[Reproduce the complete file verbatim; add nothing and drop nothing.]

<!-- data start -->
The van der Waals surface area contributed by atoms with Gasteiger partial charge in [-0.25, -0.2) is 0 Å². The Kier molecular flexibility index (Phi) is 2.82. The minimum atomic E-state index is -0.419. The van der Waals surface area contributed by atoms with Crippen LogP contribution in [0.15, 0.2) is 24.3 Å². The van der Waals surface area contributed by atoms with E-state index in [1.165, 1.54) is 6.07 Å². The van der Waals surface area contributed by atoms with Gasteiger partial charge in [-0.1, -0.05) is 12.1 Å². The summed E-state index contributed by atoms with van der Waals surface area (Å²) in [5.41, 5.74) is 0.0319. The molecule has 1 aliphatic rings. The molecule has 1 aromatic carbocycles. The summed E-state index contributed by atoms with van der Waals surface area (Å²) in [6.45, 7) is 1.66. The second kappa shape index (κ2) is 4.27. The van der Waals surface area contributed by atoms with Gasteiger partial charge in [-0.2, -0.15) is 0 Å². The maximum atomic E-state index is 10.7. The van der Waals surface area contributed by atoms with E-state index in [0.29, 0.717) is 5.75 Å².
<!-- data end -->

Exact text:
The van der Waals surface area contributed by atoms with Gasteiger partial charge in [-0.25, -0.2) is 0 Å². The Kier molecular flexibility index (Phi) is 2.82. The minimum atomic E-state index is -0.419. The van der Waals surface area contributed by atoms with Crippen LogP contribution in [0.15, 0.2) is 24.3 Å². The van der Waals surface area contributed by atoms with E-state index in [1.165, 1.54) is 6.07 Å². The van der Waals surface area contributed by atoms with Gasteiger partial charge in [-0.1, -0.05) is 12.1 Å². The summed E-state index contributed by atoms with van der Waals surface area (Å²) in [5.41, 5.74) is 0.0319. The molecule has 1 aliphatic rings. The molecule has 1 aromatic carbocycles. The summed E-state index contributed by atoms with van der Waals surface area (Å²) in [6.45, 7) is 1.66. The second kappa shape index (κ2) is 4.27. The van der Waals surface area contributed by atoms with Gasteiger partial charge in [-0.2, -0.15) is 0 Å². The maximum atomic E-state index is 10.7. The van der Waals surface area contributed by atoms with E-state index in [0.29, 0.717) is 5.75 Å².